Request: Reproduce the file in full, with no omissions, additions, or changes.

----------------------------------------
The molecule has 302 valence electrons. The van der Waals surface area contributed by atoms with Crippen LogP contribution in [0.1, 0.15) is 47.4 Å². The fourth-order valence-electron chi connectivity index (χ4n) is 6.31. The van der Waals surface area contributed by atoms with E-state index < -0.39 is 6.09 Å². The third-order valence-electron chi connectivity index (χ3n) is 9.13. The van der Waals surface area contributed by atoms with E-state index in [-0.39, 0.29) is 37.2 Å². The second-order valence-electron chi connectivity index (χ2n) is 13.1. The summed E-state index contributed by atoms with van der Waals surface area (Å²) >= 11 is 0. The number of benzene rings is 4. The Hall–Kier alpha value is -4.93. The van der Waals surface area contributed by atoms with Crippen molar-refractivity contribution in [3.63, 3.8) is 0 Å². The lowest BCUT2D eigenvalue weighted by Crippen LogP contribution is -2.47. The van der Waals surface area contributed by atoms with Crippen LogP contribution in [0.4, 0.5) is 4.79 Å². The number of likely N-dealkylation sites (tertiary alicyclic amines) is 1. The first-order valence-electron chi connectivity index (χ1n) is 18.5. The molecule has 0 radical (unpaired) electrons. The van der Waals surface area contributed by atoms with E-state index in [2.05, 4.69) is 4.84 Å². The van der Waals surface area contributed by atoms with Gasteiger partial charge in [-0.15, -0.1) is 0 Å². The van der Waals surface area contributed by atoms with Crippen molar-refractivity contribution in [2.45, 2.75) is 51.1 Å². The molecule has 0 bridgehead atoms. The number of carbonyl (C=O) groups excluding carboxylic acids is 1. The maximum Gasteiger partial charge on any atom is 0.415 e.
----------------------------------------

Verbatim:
The molecule has 302 valence electrons. The van der Waals surface area contributed by atoms with Crippen LogP contribution in [0.1, 0.15) is 47.4 Å². The fourth-order valence-electron chi connectivity index (χ4n) is 6.31. The van der Waals surface area contributed by atoms with E-state index < -0.39 is 6.09 Å². The third-order valence-electron chi connectivity index (χ3n) is 9.13. The van der Waals surface area contributed by atoms with E-state index in [-0.39, 0.29) is 37.2 Å². The second-order valence-electron chi connectivity index (χ2n) is 13.1. The summed E-state index contributed by atoms with van der Waals surface area (Å²) >= 11 is 0. The number of benzene rings is 4. The Hall–Kier alpha value is -4.93. The van der Waals surface area contributed by atoms with Crippen molar-refractivity contribution in [3.63, 3.8) is 0 Å². The lowest BCUT2D eigenvalue weighted by Crippen LogP contribution is -2.47. The van der Waals surface area contributed by atoms with Crippen LogP contribution in [0.4, 0.5) is 4.79 Å². The number of likely N-dealkylation sites (tertiary alicyclic amines) is 1. The first-order valence-electron chi connectivity index (χ1n) is 18.5. The molecule has 0 radical (unpaired) electrons. The van der Waals surface area contributed by atoms with E-state index in [2.05, 4.69) is 4.84 Å². The van der Waals surface area contributed by atoms with Gasteiger partial charge in [-0.15, -0.1) is 0 Å². The van der Waals surface area contributed by atoms with Crippen molar-refractivity contribution in [2.45, 2.75) is 51.1 Å². The molecule has 0 bridgehead atoms. The number of carbonyl (C=O) groups excluding carboxylic acids is 1. The maximum Gasteiger partial charge on any atom is 0.415 e.